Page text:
In mice whose heart muscles take up high amounts of fat, the heart fills abnormally after each contraction, according to University researchers. This condition is consistent with the first stage of heart dysfunction in human diabetics.
Heart disease is the leading cause of death among the more than 13 million diabetics in the United States. Clinical studies suggest impairment of the diastolic, or filling phase, of the cardiac cycle is the first stage of a progression that leads to more widespread heart malfunction in patients with diabetes.
“For the first time, we’ve been able to reproduce many aspects of what you see very early on in the hearts of individuals with diabetes by altering fat metabolism in the heart,” said Jean E. Schaffer, M.D., associate professor of medicine and of molecular biology and pharmacology. “If these mice can lead us to ways to intervene at this stage, we might be able to help prevent diabetic cardiomyopathy.”
The researchers’ study was reported in a recent issue of Circulation Research.
The mice used in the study were engineered so that their cardiac muscles produced eight times the normal amount of a protein that pulls fat into cells. The heart muscle responded by increasing its rate of fat burning. But the uptake of fat exceeded the ability of the cells to adjust their metabolism, and the cells accumulated two times more fat than normal.
Many diabetics have high levels of fat in their blood, which can contribute to abnormal fat metabolism and the accumulation of fat in heart tissue. Precisely how this leads to the symptoms of heart disease seen among diabetics has not yet been clarified.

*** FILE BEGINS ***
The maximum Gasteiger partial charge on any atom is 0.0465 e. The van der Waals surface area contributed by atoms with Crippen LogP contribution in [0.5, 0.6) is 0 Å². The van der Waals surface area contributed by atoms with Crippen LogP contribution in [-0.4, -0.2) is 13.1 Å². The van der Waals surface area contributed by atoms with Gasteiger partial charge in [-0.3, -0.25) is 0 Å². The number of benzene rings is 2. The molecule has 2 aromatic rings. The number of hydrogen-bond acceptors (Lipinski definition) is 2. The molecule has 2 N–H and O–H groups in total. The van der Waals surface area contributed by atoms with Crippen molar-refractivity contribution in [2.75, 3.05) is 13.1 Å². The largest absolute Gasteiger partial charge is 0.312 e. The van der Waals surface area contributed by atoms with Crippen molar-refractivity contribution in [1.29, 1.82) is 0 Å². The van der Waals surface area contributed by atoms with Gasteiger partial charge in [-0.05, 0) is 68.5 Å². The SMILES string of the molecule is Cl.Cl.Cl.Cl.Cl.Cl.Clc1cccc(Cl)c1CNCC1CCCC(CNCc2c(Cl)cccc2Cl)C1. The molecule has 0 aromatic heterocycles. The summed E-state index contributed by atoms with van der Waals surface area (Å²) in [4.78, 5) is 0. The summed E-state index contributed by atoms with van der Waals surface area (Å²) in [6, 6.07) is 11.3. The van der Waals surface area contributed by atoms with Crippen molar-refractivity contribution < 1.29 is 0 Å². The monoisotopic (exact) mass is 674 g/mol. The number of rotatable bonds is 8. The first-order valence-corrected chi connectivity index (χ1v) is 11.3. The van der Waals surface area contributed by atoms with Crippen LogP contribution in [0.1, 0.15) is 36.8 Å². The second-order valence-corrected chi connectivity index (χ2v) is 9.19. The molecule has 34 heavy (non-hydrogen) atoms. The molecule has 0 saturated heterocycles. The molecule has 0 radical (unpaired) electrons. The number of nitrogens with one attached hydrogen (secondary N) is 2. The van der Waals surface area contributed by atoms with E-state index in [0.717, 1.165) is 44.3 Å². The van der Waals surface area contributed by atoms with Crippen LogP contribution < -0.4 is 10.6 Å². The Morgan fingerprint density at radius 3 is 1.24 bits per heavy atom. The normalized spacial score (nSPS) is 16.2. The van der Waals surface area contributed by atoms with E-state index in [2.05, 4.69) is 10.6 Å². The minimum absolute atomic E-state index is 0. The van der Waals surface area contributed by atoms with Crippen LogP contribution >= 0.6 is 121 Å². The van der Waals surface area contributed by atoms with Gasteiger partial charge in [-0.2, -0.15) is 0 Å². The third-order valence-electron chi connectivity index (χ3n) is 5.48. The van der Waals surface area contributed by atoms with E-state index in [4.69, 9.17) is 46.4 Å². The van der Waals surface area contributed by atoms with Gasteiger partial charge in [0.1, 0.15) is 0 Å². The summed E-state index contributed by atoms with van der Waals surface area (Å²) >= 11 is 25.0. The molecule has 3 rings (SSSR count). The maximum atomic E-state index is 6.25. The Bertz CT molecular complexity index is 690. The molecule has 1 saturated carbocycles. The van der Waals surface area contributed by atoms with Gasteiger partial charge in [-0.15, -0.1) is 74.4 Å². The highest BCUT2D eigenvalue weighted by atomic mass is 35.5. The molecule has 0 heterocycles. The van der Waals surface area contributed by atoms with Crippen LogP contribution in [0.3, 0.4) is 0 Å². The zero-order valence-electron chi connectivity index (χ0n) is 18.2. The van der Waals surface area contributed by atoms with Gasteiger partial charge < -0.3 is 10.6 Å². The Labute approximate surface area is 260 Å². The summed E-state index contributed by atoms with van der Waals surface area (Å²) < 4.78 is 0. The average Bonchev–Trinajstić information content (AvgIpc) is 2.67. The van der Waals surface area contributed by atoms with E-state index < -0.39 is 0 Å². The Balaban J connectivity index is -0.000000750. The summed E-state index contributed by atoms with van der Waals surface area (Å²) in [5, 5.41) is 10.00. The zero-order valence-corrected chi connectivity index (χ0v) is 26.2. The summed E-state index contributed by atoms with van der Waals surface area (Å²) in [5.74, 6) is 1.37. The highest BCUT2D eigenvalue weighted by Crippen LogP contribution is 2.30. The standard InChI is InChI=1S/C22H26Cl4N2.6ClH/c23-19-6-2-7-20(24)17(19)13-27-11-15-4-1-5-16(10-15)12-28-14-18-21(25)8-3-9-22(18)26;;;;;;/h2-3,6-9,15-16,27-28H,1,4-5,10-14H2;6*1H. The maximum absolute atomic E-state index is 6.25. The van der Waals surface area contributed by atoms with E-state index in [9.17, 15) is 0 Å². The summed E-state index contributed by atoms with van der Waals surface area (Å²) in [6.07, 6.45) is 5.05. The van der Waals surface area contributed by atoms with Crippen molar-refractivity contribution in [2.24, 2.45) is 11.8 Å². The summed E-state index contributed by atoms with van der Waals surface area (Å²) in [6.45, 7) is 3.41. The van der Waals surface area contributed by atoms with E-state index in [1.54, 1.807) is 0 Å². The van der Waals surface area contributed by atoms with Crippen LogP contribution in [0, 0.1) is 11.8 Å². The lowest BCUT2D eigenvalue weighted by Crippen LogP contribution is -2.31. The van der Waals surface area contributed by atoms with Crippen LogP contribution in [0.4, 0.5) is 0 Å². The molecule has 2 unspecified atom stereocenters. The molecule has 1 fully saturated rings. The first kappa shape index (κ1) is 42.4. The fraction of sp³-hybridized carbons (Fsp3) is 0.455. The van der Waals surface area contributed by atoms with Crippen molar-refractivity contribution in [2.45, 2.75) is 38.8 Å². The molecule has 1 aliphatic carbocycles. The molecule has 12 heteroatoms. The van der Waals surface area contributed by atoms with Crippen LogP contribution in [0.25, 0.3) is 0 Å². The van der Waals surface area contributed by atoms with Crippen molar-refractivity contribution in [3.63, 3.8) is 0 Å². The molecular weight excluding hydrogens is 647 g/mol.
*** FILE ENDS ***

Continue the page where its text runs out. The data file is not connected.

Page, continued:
“These mice allow us to isolate and study the effect of fat on heart muscle cells, independent of any types of global metabolic effects caused by abnormal blood levels of fats,” Schaffer said.
The researchers performed echocardiograms, or sound wave imaging of the heart, and performed cardiac catheterizations to measure the pressures within the mouse hearts during the cardiac cycle.
The results of these studies indicated that the ability of the heart to relax after contracting was impaired. In other words, the hearts were stiff or nonpliant.
When the mice’s heart tissue was examined microscopically, there was evidence of fibrosis, an increased deposition of fibers surrounding the heart cells.
“Additional fibrous material can change the elasticity of cardiac tissue,” she said. “So that may contribute to impaired relaxation.”
The hearts also showed significant prolongation between electrical activation and inactivation of the ventricles. This particular change in the electrical properties of the heart appears frequently among diabetics and is a predictor of cardiac mortality.
Previously, the research team had developed other transgenic mice with increased amounts of other proteins that bring fats into cells. These earlier mouse models demonstrated different heart problems, including defects in pumping action, rather than in the filling phase.
Those mice often died young, while the mice used in the present studies had a normal life span.
“The difference between the mouse models we’ve developed tells us that how fats enter heart muscle cells may determine how the cells cope with it,” Schaffer said.
“We will continue investigating the mice to clarify the link between excess fat, fat metabolism and filling problems in the heart.”
The team will also test which therapeutic interventions decrease the apparent toxicity of fat on the heart and help remedy the defects shown in the mice.